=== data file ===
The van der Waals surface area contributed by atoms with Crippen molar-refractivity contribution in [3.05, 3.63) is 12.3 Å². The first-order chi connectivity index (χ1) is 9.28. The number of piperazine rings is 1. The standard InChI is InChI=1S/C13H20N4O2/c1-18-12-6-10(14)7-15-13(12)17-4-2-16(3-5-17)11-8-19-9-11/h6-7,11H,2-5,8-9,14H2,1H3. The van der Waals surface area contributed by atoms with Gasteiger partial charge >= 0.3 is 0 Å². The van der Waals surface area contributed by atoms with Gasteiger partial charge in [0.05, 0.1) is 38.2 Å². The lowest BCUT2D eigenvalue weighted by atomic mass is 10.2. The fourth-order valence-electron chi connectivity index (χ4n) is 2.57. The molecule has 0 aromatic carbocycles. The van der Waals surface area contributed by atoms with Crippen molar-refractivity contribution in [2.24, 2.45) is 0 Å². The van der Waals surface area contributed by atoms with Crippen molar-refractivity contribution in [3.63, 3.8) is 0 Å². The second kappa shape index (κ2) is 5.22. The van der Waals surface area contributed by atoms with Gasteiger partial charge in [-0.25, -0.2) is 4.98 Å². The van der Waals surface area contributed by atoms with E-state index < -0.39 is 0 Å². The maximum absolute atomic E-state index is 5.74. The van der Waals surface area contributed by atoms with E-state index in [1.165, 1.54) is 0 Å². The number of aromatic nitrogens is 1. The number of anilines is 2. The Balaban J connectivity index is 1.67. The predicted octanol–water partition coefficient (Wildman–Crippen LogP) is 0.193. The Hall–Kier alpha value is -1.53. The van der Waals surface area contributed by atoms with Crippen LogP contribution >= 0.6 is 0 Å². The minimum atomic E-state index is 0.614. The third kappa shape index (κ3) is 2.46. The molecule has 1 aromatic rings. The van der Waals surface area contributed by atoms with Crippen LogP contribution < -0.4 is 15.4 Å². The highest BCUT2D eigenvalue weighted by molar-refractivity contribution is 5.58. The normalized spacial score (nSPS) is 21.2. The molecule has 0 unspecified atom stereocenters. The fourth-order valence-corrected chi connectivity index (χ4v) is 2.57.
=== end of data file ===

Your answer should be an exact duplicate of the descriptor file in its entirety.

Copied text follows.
The van der Waals surface area contributed by atoms with Crippen molar-refractivity contribution in [3.05, 3.63) is 12.3 Å². The first-order chi connectivity index (χ1) is 9.28. The number of piperazine rings is 1. The standard InChI is InChI=1S/C13H20N4O2/c1-18-12-6-10(14)7-15-13(12)17-4-2-16(3-5-17)11-8-19-9-11/h6-7,11H,2-5,8-9,14H2,1H3. The van der Waals surface area contributed by atoms with Gasteiger partial charge >= 0.3 is 0 Å². The van der Waals surface area contributed by atoms with Gasteiger partial charge in [0.05, 0.1) is 38.2 Å². The lowest BCUT2D eigenvalue weighted by atomic mass is 10.2. The fourth-order valence-electron chi connectivity index (χ4n) is 2.57. The molecule has 0 aromatic carbocycles. The van der Waals surface area contributed by atoms with Crippen molar-refractivity contribution in [2.24, 2.45) is 0 Å². The van der Waals surface area contributed by atoms with Crippen molar-refractivity contribution in [3.63, 3.8) is 0 Å². The second kappa shape index (κ2) is 5.22. The van der Waals surface area contributed by atoms with Gasteiger partial charge in [-0.25, -0.2) is 4.98 Å². The van der Waals surface area contributed by atoms with E-state index < -0.39 is 0 Å². The maximum absolute atomic E-state index is 5.74. The van der Waals surface area contributed by atoms with E-state index in [1.165, 1.54) is 0 Å². The number of aromatic nitrogens is 1. The number of anilines is 2. The Balaban J connectivity index is 1.67. The predicted octanol–water partition coefficient (Wildman–Crippen LogP) is 0.193. The Hall–Kier alpha value is -1.53. The van der Waals surface area contributed by atoms with Crippen LogP contribution >= 0.6 is 0 Å². The minimum atomic E-state index is 0.614. The third kappa shape index (κ3) is 2.46. The molecule has 1 aromatic rings. The van der Waals surface area contributed by atoms with Crippen LogP contribution < -0.4 is 15.4 Å². The highest BCUT2D eigenvalue weighted by molar-refractivity contribution is 5.58. The normalized spacial score (nSPS) is 21.2. The molecule has 0 unspecified atom stereocenters. The fourth-order valence-corrected chi connectivity index (χ4v) is 2.57.